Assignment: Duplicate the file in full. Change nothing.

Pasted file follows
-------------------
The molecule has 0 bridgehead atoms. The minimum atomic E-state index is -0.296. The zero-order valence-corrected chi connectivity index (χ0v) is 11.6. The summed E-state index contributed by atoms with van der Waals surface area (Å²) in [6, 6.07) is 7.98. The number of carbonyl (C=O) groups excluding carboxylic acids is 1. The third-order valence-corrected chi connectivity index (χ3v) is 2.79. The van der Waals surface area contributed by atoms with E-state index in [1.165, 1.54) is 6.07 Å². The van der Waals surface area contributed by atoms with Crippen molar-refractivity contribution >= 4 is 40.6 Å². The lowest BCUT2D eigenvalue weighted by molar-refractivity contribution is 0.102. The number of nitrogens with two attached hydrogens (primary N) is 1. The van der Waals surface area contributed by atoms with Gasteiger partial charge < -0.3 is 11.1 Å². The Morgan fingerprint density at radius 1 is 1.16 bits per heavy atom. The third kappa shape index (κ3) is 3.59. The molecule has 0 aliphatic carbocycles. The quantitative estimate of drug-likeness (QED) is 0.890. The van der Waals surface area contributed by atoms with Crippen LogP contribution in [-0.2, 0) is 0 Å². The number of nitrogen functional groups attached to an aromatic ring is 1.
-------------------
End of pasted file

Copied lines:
The molecule has 0 bridgehead atoms. The minimum atomic E-state index is -0.296. The zero-order valence-corrected chi connectivity index (χ0v) is 11.6. The summed E-state index contributed by atoms with van der Waals surface area (Å²) in [6, 6.07) is 7.98. The number of carbonyl (C=O) groups excluding carboxylic acids is 1. The third-order valence-corrected chi connectivity index (χ3v) is 2.79. The van der Waals surface area contributed by atoms with E-state index in [1.165, 1.54) is 6.07 Å². The van der Waals surface area contributed by atoms with Crippen molar-refractivity contribution >= 4 is 40.6 Å². The lowest BCUT2D eigenvalue weighted by molar-refractivity contribution is 0.102. The number of nitrogens with two attached hydrogens (primary N) is 1. The van der Waals surface area contributed by atoms with Gasteiger partial charge < -0.3 is 11.1 Å². The Morgan fingerprint density at radius 1 is 1.16 bits per heavy atom. The third kappa shape index (κ3) is 3.59. The molecule has 0 aliphatic carbocycles. The quantitative estimate of drug-likeness (QED) is 0.890. The van der Waals surface area contributed by atoms with Crippen LogP contribution in [-0.2, 0) is 0 Å². The number of nitrogen functional groups attached to an aromatic ring is 1.